Humanities and Social Sciences
Volume 7, Issue 3, May 2019, Pages: 121-124
Received: May 17, 2019;
Accepted: Jun. 27, 2019;
Published: Jul. 12, 2019
Views 166 Downloads 61
Sathyamurthi Karibeeran, Social Work, Madras School of Social Work, Chennai, India
Shefali Mohanty, Social Work, Madras School of Social Work, Chennai, India
Adolescence is a period of heightened emotionality. If the adolescents cannot perceive, understand, regulate and function with their emotions it will leave indelible marks on their behaviour and personality. During adolescence (age 12 to 18 yrs), the transition from childhood to adulthood is most important. Children are becoming more independent, and begin to look at the future in terms of career, relationships, families, housing, etc. The individual wants to belong to a society and fit in. This is a major stage in development where the child has to learn the roles he will occupy as an adult. It is during this stage that the adolescent will re-examine his identity and try to find out exactly who he or she is. Emotional intelligence plays an important role in this phase. Emotional Intelligence signifies the ability to understand and manage ones as well as the others’ emotions. It refers to a combination of skills these include empathy, self control, self awareness, sensitivity to the feeling of others, persistence and self motivation among others. This paper will focus on the various theories and models related to emotional intelligence and its significance. Based on the theories and models, the researcher tried to bring out a frame work which makes a difference in the emotional Intelligence of adolescents.
Emotional Intelligence Among Adolescents, Humanities and Social Sciences.
Vol. 7, No. 3,
2019, pp. 121-124.
Copyright © 2019 Authors retain the copyright of this article.
This article is an open access article distributed under the Creative Commons Attribution License (http://creativecommons.org/licenses/by/4.0/
) which permits unrestricted use, distribution, and reproduction in any medium, provided the original work is properly cited.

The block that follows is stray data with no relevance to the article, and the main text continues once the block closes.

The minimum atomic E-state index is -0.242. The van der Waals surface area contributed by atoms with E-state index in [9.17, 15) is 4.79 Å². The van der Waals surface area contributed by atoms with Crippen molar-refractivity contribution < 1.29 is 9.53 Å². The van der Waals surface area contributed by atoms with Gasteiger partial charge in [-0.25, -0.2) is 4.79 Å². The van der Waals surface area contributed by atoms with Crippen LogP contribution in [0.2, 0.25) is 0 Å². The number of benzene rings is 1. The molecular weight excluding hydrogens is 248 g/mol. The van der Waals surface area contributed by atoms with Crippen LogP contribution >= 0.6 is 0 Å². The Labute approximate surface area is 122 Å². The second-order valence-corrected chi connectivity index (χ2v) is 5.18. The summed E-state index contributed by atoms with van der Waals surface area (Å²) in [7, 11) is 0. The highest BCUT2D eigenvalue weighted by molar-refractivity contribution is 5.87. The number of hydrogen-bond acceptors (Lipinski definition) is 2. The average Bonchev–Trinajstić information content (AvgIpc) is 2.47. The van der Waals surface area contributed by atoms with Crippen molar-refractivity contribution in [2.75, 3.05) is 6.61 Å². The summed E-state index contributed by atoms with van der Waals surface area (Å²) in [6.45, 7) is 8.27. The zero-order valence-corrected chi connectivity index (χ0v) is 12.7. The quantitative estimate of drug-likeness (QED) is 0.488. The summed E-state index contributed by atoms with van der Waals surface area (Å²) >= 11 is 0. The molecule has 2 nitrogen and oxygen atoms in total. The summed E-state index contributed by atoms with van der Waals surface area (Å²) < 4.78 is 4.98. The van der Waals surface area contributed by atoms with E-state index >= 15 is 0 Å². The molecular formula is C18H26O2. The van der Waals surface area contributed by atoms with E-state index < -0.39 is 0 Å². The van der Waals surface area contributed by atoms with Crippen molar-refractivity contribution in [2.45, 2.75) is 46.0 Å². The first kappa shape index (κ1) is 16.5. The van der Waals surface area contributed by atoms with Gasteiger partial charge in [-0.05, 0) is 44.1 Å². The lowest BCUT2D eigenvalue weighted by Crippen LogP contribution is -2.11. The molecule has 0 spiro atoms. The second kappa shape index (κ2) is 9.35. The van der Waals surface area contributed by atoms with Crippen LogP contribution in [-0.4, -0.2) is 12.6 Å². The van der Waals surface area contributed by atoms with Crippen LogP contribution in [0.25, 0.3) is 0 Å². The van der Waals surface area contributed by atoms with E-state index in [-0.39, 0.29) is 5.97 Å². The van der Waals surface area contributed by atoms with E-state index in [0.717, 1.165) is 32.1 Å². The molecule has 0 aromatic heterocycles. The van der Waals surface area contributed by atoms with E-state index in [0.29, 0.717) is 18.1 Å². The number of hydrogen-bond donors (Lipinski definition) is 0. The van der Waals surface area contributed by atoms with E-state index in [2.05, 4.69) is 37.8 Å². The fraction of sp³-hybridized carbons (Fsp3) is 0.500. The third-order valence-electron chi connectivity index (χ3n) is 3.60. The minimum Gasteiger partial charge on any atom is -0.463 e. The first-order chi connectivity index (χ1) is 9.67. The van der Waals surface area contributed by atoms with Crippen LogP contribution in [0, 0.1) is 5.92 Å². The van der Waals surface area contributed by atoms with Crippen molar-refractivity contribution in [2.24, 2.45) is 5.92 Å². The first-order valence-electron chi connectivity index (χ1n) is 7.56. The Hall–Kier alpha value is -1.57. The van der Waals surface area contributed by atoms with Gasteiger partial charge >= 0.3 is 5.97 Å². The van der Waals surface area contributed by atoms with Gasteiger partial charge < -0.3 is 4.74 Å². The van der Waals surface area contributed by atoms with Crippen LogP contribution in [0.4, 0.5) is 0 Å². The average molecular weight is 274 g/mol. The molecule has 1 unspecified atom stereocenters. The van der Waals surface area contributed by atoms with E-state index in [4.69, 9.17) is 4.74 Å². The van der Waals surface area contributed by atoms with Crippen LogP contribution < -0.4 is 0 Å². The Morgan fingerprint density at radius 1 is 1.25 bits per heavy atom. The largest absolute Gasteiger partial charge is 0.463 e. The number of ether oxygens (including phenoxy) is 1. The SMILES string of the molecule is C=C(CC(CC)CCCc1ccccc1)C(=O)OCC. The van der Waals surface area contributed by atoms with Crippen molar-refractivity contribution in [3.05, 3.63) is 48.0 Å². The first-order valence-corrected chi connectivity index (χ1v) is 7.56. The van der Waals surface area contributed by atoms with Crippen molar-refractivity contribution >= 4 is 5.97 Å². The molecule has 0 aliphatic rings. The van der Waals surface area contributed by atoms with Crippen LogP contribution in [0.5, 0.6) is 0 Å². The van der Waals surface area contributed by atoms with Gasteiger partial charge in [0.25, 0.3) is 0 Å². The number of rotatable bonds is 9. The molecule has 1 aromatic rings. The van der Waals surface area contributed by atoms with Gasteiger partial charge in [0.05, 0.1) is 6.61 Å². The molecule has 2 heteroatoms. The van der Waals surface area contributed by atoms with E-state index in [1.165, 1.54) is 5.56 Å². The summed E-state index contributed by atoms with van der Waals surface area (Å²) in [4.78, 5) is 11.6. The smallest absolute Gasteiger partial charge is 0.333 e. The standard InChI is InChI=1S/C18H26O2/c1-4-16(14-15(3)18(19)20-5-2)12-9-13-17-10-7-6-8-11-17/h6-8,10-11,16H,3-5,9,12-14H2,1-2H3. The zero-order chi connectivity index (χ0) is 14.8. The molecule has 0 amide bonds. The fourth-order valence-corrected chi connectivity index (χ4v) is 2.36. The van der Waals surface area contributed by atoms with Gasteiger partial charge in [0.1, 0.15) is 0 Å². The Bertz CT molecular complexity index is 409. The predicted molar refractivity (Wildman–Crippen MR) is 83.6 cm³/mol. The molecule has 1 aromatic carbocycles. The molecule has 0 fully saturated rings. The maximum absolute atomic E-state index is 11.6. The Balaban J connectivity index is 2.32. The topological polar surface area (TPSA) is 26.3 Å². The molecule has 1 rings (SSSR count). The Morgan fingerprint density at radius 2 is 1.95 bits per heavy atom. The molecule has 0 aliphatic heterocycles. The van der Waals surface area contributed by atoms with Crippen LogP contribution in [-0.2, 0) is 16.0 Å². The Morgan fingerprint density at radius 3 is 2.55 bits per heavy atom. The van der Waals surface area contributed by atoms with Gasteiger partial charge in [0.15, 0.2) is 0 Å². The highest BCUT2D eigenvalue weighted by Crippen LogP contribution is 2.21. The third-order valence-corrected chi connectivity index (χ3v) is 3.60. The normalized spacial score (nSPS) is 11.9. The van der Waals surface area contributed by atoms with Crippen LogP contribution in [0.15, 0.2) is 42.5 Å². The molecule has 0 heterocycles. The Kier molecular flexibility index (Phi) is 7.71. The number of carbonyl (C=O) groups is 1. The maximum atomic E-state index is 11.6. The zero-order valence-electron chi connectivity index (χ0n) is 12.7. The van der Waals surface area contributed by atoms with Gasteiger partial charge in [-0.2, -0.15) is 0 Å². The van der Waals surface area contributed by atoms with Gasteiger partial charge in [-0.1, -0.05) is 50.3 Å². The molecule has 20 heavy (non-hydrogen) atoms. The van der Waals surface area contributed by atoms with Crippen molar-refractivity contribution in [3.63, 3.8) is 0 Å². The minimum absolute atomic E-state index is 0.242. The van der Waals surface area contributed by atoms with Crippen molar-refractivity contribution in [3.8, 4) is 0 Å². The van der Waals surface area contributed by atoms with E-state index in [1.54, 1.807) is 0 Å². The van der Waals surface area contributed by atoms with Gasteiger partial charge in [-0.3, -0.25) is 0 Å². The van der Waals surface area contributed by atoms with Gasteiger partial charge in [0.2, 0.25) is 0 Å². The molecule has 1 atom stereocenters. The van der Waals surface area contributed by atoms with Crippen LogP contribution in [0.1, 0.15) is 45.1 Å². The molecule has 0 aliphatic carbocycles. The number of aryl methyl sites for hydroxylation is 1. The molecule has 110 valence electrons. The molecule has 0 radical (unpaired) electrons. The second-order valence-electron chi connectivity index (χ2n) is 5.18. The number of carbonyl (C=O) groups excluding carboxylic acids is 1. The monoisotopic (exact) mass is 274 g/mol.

Bar-On, R. (1997). Bar-One Emotional Quotient Inventory: Technical manual. Toronto: Multi-Health Systems.
Bar-On, R. (2002). Bar-on emotional Quotient Inventory (EQ-I): Technical manual. Toronto, Canada: Multi-Health Systems.
Bruce. E. Compas. Et.al (1995) Adolescent Development and Pathways to Problem Behavior. Annual Review of Psychology (Vanderbilt University). Page- 267-273.
Goleman, D. (2001). The Emotionally Intelligent Workplace, Jossey-Bass.
Goleman, D. (1998). Working with Emotional Intelligence. New York: Bantam Books.
Goleman, D. (1995). Emotional Intelligence. New York: Bantam Books.
K. Sathyamuthi, Child Rights: A Gender Perspective, Transcience, ISSN: 2191-1150 Vol. 2, Issue 2, pp. 59-72, 2011.
Mayer, J. D. & Salovey, P. (1997). What is emotional intelligence? In P. Salovey & D. Sluyter (Eds.), Emotional Development and Emotional Intelligence: Implications for Educators (pp. 3-31). New York: Basic Books.
Mayer, J. D., Salovey, P., & Caruso, D. (2000). Models of Emotional Intelligence. In J. R. Sternburg (Ed.), Handbook of Intelligence (pp. 396-420). Cambridge, UK: Cambridge University Press.
Mayer, J. D., Salovey, P., and Caruso, D. R. (2002). Mayer-Salovey-Caruso Emotional Intelligence test (MSCEIT) Users manual. Toronto, Canada: MHS Publishers.
Salovey, P., & Mayer, J. D. (1990). Emotional Intelligence. Imagination, Cognition & Personality, 9 (3), 185-211.
Sathyamurthi K (2015), Adolescent Mental Health: An Interdisciplinary Approaches, Today Publication, Chennai, ISBN: 9789381992647.
Samuel O Salami (2011), Personality and Psychological Well-Being of Adolescents: The Moderating Role of Emotional Intelligence. Social Behavior and Personality: an International Journal. 39 (6), 785-794.
Sathyamurthi, K (2015) Adolescent Health: A Trans-disciplinary Perspective, Today Publication, Chennai. ISBN: 978-93-81992-21-0.
Sathish Kumar R. & K. Sathaymurthi, Substance Use Disorders Among Slum Adolescents inn Chetpet, Chennai, Sacred Heart Journal of Science and Humanities, ISSN 2277-6613, Vol 8, Special Issue, pp. 81-87, 2015.
Singh, S. K. (2007) Emotional Intelligence and organizational leadership: a gender study in Indian context‘, Int. J. Indian Culture and Business Management, 1 (1/2), 48–63.
Sterrett, E. M., Jones, D. J., McKee, L. G., & Kincaid, C. (2011). Supportive non-parental adults and adolescent psychosocial functioning: Using social support as a theoretical framework. American Journal of Community Psychology, 48 (3), 284-295.
Wang, M. T., & Eccles, J. S. (2012). Social support matters: Longitudinal effects of social support on three dimensions of school engagement from middle to high school. Child Development, 83 (3), 877-895.